The Holden Rodeo is a utility vehicle (pickup truck) that was sold in Australasia (Australia and New Zealand) by Holden. Introduced in 1980, the Rodeo was built by Isuzu over three generations.

Prior to the launch of the Holden Rodeo, Holden had imported the first generation Japanese market Isuzu Faster into Australasia under the names Chevrolet LUV (1972–1977) and Isuzu LUV (1977–1980).[1][2] At the Australasian release of the second generation Faster in December 1980, Holden once again introduced a new name—Holden Rodeo—assigning it the model code KB and thus becoming the first generation Holden Rodeo.[1][3]

Isuzu in Japan released the redesigned Faster in May 1988,[4] adopted and issued by Holden in August 1988 as the second generation TF series Rodeo.[5] The TF had several designations over its lifespan. The R7 was the first major facelift, introduced in 1997, featuring a completely new bonnet, front quarter panels, and grille. This was the last Rodeo to have chrome bumpers. The R9 arrived later in 1998, which replaced the chrome bumper with plastic bumpers on all models. A V6 engine became available for the first time, which proved very popular. An optional driver's airbag became available for the first time in 2000. In 2001, Rodeos received updated tail lights with clear indicators, replacing the previous orange-coloured ones. Larger composite headlights replaced the previous rectangular sealed beams. A final update in 2002 saw the circular Holden logo appear on the grille, replacing the "Holden" lettering. The 4JB1T turbo diesel engine proved popular in 4x4 models despite its rough idling characteristics. 4JB1T in the 4x4 models was fuel efficient even with 4.55:1 differential ratios giving higher engine RPM at highway speeds. By the end of its use in the R9 the 4JB1T reached Euro 2 emission standards. Later in the R9 lifespan the 4JH1 was available as an option with more power (96KW) and higher gearing before it became the only diesel available in the all new RA due to the 4J1BT's inability to meet emission standards.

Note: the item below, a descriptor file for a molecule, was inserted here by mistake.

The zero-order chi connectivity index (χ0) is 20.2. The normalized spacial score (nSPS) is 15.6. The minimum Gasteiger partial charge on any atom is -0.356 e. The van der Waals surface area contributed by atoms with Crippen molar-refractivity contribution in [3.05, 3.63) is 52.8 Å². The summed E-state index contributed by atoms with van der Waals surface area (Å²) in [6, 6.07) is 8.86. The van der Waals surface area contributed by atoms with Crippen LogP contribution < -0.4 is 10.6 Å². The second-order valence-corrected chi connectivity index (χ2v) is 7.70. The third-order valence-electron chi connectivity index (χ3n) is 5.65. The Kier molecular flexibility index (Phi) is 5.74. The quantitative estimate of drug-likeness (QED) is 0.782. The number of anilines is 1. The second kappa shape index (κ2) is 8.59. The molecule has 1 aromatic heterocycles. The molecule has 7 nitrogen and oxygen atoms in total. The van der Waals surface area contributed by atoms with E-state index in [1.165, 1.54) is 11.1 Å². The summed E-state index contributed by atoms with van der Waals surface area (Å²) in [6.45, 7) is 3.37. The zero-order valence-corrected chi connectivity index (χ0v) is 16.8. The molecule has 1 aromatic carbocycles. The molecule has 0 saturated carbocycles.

Although Japanese sales of the Isuzu Faster ceased in October 1994,[4] it remained in production until general exports began in June 2003 of its Thai-produced replacement, the Isuzu D-Max which launched in its home market of Thailand in May 2002.[6] Australasian sales began in March 2003, earlier than other export markets, as the third generation RA series Holden Rodeo. At this point Holden retired the long-running TF model.[7] Holden maintained sales of the RA generation until rebranding the Rodeo as Holden Colorado in July 2008.[8] This was a result of Holden losing the rights to the Rodeo name following General Motors split with Isuzu.[9]


  1. ^ a b Bebbington (2009), p. 279. "GM-H had been importing light and heavy Isuzu trucks from Japan since the early 1970s. First of these was the Isuzu KB utility, sold as the Chevrolet LUV (Light utility Vehicle). The reputation and recognition of this little utility grew over time until in 1977, the Chevrolet name was deleted and the Isuzu nameplate was used instead. Late in 1980, KB received a major facelift [redesign]. With new sheetmetal, the opportunity was taken to re-badge the car – this time as Holden Rodeo."
  2. ^ "Holden Rodeo (Isuzu Utility)". GoAuto. John Mellor. Retrieved 8 May 2011.
  3. ^ Bebbington (2009), p. 279. "KB Rodeo: December 1980 to August 1988".
  4. ^ a b いすゞの車種一覧 [List of Isuzu vehicles]. Car Sensor Lab (in Japanese). Recruit. Archived from the original on 20 April 2011.
  5. ^ Bebbington (2009), p. 281. "TF Rodeo introduced in August 1988, was the replacement for the successful KB series."
  6. ^ Bebbington (2009), p. 281. "RA Rodeo: March 2003 to current"; "RA Rodeo introduced in early 2003, superseded the long-running TF series."
  7. ^ Sinclair, Mike (1 July 2008). "Colorado rolls over Rodeo runout". Carsales. Retrieved 8 May 2011.
  8. ^ Pettendy, Marton (4 March 2008). "Holden to retire Rodeo". GoAuto. John Mellor. Retrieved 19 March 2008.